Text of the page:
Although empirical evidence proves that market-based approach has made it easier to limit emission outputs, a very basic issue is what kind of caps are feasible in an economy. Setting very stringent caps can result in the non-compliance to the norms and thereby degrading the environment further more. One of the desirable aspects about marketable permits is the ability to raise income levels for participants. This also raises the incentive for non-compliance. A weak enforcement system could result in illegal activity for higher profitability.

Initial allocations of permits also affects how effective the system becomes. Even though the basic impulse is to give firms, permits as a fraction of their current levels of pollution, it poses some challenges. Firms which have spent large amounts on pollution control are given fewer permits. Free distribution of permits has also been advocated. However, studies have shown that auctioning permits is a better option since the revenue generated can be used in future to reduce distortions which are very likely to arise.[15] But advocates of free distribution point out that feasibility of implementation of emissions trading programme has increased when permits are distributed freely. They argue that the revenue generated by auctions is a fraction of what the environment loses.[16]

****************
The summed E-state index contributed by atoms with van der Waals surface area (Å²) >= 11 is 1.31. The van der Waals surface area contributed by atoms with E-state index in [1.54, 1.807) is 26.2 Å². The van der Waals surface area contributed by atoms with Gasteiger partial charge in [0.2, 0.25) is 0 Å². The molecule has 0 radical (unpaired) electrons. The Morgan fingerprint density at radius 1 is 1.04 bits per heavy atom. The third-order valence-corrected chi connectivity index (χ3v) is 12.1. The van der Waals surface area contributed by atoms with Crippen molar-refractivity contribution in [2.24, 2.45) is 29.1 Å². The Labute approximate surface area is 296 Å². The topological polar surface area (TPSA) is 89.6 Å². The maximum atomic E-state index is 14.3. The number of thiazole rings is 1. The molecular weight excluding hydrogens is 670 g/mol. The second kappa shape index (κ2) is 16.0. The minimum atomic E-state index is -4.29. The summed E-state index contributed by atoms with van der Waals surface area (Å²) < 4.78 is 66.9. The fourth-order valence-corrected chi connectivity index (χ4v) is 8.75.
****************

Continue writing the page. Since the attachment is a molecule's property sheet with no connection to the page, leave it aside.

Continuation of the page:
In contrast to a taxation regime, a permit trading programme does not provide any insular protection against ‘shocks’. An emission cap can lead to politically unacceptable permit price increases. This was seen in the Los Angeles RECLAIM(Regional Clear Air Incentives Market) where a very large unanticipated rise in power could only be accommodated by increasing power production from the older, more polluting plants.[17] The large increase in demand for power along with fixed supply of permits caused the price of permits to soar.[18] The RECLAIM programme was suspended temporarily until a solution was found. One of the solutions suggested to this problem is to include a ‘safety valve’ in form of a predefined penalty which shall be imposed uniformly over the cap once prices exceeded a threshold.[19]


In 2009, India was world’s third largest carbon dioxide emitter. [20]There has been wide acknowledgement that developing economies of China and India are increasingly becoming contributors to climate change problems.[21] In area of environmental politics, developed countries exert a lot of pressure on developing countries to curb their emissions. Developed countries have two responsibilities : first, to reduce their own emissions and secondly to facilitate the migration efforts of developing nations by providing financial and technical assistance.[22]